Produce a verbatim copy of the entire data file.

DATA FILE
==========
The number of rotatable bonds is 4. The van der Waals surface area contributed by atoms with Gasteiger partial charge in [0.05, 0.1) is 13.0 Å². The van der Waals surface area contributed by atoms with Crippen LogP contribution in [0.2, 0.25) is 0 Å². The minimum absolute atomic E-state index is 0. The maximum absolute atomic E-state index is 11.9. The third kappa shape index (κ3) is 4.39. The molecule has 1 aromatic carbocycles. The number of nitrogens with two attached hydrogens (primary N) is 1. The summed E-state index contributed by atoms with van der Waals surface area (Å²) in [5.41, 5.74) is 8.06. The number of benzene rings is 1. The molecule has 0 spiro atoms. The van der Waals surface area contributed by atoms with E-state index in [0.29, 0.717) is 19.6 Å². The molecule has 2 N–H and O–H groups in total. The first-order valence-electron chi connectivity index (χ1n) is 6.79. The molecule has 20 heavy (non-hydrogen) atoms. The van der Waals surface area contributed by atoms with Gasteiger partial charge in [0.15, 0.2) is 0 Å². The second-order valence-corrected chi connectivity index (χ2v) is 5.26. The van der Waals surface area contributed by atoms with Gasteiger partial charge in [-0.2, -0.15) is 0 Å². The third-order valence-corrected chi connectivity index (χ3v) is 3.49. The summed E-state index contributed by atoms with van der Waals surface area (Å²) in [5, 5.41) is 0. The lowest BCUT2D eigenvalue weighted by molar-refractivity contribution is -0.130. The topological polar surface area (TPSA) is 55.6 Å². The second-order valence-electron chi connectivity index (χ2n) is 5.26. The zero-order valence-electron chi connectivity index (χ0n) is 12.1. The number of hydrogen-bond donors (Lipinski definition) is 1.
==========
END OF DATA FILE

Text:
The number of rotatable bonds is 4. The van der Waals surface area contributed by atoms with Gasteiger partial charge in [0.05, 0.1) is 13.0 Å². The van der Waals surface area contributed by atoms with Crippen LogP contribution in [0.2, 0.25) is 0 Å². The minimum absolute atomic E-state index is 0. The maximum absolute atomic E-state index is 11.9. The third kappa shape index (κ3) is 4.39. The molecule has 1 aromatic carbocycles. The number of nitrogens with two attached hydrogens (primary N) is 1. The summed E-state index contributed by atoms with van der Waals surface area (Å²) in [5.41, 5.74) is 8.06. The number of benzene rings is 1. The molecule has 0 spiro atoms. The van der Waals surface area contributed by atoms with E-state index in [0.29, 0.717) is 19.6 Å². The molecule has 2 N–H and O–H groups in total. The first-order valence-electron chi connectivity index (χ1n) is 6.79. The molecule has 20 heavy (non-hydrogen) atoms. The van der Waals surface area contributed by atoms with Gasteiger partial charge in [0.15, 0.2) is 0 Å². The second-order valence-corrected chi connectivity index (χ2v) is 5.26. The van der Waals surface area contributed by atoms with Gasteiger partial charge in [-0.2, -0.15) is 0 Å². The third-order valence-corrected chi connectivity index (χ3v) is 3.49. The summed E-state index contributed by atoms with van der Waals surface area (Å²) in [5, 5.41) is 0. The lowest BCUT2D eigenvalue weighted by molar-refractivity contribution is -0.130. The topological polar surface area (TPSA) is 55.6 Å². The second-order valence-electron chi connectivity index (χ2n) is 5.26. The zero-order valence-electron chi connectivity index (χ0n) is 12.1. The number of hydrogen-bond donors (Lipinski definition) is 1.